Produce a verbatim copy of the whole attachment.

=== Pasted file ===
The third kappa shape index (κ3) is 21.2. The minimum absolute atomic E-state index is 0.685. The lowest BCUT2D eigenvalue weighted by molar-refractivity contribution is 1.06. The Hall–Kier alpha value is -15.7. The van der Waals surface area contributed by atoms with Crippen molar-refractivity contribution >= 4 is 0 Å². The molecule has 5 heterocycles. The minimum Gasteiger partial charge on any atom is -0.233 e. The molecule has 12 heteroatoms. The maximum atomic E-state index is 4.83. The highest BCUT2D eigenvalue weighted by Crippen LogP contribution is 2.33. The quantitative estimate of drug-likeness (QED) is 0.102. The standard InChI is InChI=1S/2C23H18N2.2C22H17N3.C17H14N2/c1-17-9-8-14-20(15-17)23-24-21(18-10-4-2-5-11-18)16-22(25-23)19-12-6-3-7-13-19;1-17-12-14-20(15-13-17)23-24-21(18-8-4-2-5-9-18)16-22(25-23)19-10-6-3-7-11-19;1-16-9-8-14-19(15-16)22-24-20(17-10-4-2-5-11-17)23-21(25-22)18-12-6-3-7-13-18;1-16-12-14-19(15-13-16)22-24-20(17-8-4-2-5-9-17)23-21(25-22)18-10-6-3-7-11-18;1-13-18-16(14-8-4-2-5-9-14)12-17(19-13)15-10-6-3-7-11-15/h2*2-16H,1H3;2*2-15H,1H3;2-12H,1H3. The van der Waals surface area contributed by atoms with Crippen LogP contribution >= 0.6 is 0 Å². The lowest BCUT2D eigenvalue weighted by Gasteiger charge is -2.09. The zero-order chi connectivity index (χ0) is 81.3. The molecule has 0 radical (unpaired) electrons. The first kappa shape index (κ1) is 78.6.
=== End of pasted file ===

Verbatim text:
The third kappa shape index (κ3) is 21.2. The minimum absolute atomic E-state index is 0.685. The lowest BCUT2D eigenvalue weighted by molar-refractivity contribution is 1.06. The Hall–Kier alpha value is -15.7. The van der Waals surface area contributed by atoms with Crippen molar-refractivity contribution >= 4 is 0 Å². The molecule has 5 heterocycles. The minimum Gasteiger partial charge on any atom is -0.233 e. The molecule has 12 heteroatoms. The maximum atomic E-state index is 4.83. The highest BCUT2D eigenvalue weighted by Crippen LogP contribution is 2.33. The quantitative estimate of drug-likeness (QED) is 0.102. The standard InChI is InChI=1S/2C23H18N2.2C22H17N3.C17H14N2/c1-17-9-8-14-20(15-17)23-24-21(18-10-4-2-5-11-18)16-22(25-23)19-12-6-3-7-13-19;1-17-12-14-20(15-13-17)23-24-21(18-8-4-2-5-9-18)16-22(25-23)19-10-6-3-7-11-19;1-16-9-8-14-19(15-16)22-24-20(17-10-4-2-5-11-17)23-21(25-22)18-12-6-3-7-13-18;1-16-12-14-19(15-13-16)22-24-20(17-8-4-2-5-9-17)23-21(25-22)18-10-6-3-7-11-18;1-13-18-16(14-8-4-2-5-9-14)12-17(19-13)15-10-6-3-7-11-15/h2*2-16H,1H3;2*2-15H,1H3;2-12H,1H3. The van der Waals surface area contributed by atoms with Crippen LogP contribution >= 0.6 is 0 Å². The lowest BCUT2D eigenvalue weighted by Gasteiger charge is -2.09. The zero-order chi connectivity index (χ0) is 81.3. The molecule has 0 radical (unpaired) electrons. The first kappa shape index (κ1) is 78.6.